11 thoughts on “NPR reports on the Phoenix Love Won Out”

  1. I guess if you read the website strictly, then maybe I’m “queer by choice” as well. Without knowing anything about this group, I wrote about it here a while back.

    But that term (queer by choice) is very limiting and does not accurately reflect my own experience. It certainly doesn’t convey it according to how others would interpret the phrase “queer by choice.” I guess the “queer by choice” is similar to “ex-gay” or “formerly homosexual” that way.

  2. Well said, Jim

    Isn’t it funny how you can find someone to support your preconceptions on the internet no matter how incredibly lacking in substance they are? And if you don’t look too closely, you can claim just about anything about just about anyone.

    Of the roughly 7,000,000 gay people out there, Queer By Choice is up to 150 people on their mailing list (I suspect that about 100 are anti-gay activists). That’s about the same number claiming to be the father of Dani-Lynn Smith.

    And here’s a little sample of the first two people that I selected on their site (there’s a dozen or so):

    “i’ve always felt an attraction to other men. i don’t know why, but i have. it’s something i am learning to accept, and feel comfortable with”

    “The way I address the nature/nurture/choice issue is to minimize the question. After all, whether or not homosexuality is a choice pales next to the issue of the injustice LGBT folks suffer under the law, in school, in church, in the workplace, etc. These folks exist (include me), and arguing the cause trivializes their pain. The cause is moot.”

    Hmmmm, maybe it’s just be but I’m not seeing the “choice”.

  3. Well stated Jim.

    Anyway…this back-and-forth between the son accepting and knowing himself and his father’s expectations of change screams “conditions of worth.” It is sad to watch a parent injure their rapport with their child, and place expectations on him that he will likely never meet. Dragging him off to straight camp isn’t likely to help.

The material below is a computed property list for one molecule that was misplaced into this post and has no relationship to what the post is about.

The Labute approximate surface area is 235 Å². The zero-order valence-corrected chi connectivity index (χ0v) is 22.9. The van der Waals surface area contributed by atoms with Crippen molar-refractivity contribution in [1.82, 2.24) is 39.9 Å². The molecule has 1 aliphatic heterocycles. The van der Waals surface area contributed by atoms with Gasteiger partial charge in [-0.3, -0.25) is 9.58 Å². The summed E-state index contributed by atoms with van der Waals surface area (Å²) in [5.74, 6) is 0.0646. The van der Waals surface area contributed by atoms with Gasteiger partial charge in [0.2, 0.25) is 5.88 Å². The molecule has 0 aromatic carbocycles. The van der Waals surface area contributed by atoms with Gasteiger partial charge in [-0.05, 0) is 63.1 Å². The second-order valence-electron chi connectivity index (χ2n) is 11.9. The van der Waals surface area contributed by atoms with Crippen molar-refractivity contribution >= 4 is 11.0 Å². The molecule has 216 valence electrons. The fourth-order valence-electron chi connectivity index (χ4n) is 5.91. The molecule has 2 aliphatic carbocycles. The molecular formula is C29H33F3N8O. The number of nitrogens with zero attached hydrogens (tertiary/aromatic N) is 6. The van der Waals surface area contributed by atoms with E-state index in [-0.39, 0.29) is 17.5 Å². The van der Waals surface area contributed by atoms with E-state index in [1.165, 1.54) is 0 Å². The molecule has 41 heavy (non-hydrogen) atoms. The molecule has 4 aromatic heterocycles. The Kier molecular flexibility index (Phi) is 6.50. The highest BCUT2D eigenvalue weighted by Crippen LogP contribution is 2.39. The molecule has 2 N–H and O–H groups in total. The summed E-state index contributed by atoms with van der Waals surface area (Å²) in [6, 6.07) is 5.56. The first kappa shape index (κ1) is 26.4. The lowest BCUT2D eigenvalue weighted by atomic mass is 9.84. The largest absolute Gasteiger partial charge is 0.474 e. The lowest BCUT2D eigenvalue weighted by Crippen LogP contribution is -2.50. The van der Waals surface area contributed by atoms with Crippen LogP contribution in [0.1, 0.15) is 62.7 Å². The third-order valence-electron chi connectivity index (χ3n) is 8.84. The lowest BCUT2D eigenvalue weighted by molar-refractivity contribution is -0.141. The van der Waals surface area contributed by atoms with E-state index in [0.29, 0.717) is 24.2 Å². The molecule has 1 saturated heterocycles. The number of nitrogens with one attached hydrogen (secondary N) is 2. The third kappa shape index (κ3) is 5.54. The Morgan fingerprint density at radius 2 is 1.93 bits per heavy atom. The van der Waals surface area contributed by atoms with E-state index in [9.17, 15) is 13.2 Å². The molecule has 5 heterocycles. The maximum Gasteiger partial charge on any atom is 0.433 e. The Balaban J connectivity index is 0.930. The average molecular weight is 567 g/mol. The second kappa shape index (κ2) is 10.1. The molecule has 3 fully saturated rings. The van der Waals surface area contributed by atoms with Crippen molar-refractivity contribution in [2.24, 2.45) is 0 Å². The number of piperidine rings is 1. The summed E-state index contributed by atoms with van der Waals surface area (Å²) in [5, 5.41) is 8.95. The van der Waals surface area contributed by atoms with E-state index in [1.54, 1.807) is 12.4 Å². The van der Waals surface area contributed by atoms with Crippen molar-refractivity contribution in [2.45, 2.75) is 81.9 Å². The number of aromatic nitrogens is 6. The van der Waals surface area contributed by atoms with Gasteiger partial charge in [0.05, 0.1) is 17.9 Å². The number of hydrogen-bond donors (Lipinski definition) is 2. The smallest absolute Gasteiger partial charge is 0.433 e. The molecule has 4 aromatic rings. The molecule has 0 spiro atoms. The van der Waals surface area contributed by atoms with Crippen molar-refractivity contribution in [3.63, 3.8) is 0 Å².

If you look, the “love won out” movement rarely has any involvement from reputable psychologists, psychiatrists, or experts in mental health…looking at their website, those who are expected to “change” are …

    Anne Heche’s mom

    A professor of Education

    A guy with no degree who runs “genesis counseling”

    A masters of divinity

    A guy with no degree who works for Focus on the Family

    Nicolosi (need i say more?)

    Alan Chambers – no degree, who speaks about change

    A Psy.D. who is focus on the Family’s psychologist in residence.

    wow…it’s amazing how many speak with authority on change who have nothing to support them.

    I suppose that’s the only way that “change” can be advocated…if you don’t have the education to know any better.

    come on…is an educated person really supposed to buy this?

  4. Edgar,

    There are those who claim to be capable of same or opposite sex attraction. We tend to call them bisexuals.

    But this “whole movement” of which you speak is rather small. I don’t think it accurately represents “we all”, as you so confidently put it. To say otherwise is to refuse to accept the validity of what people really experience and feel when they experience or feel something so deeply intrinsically otherwise.

    If you feel capable of same or opposite attraction, then good for you. I guess you can be “queer by choice.” But don’t make the mistake of taking some people’s experience and assume universality from that.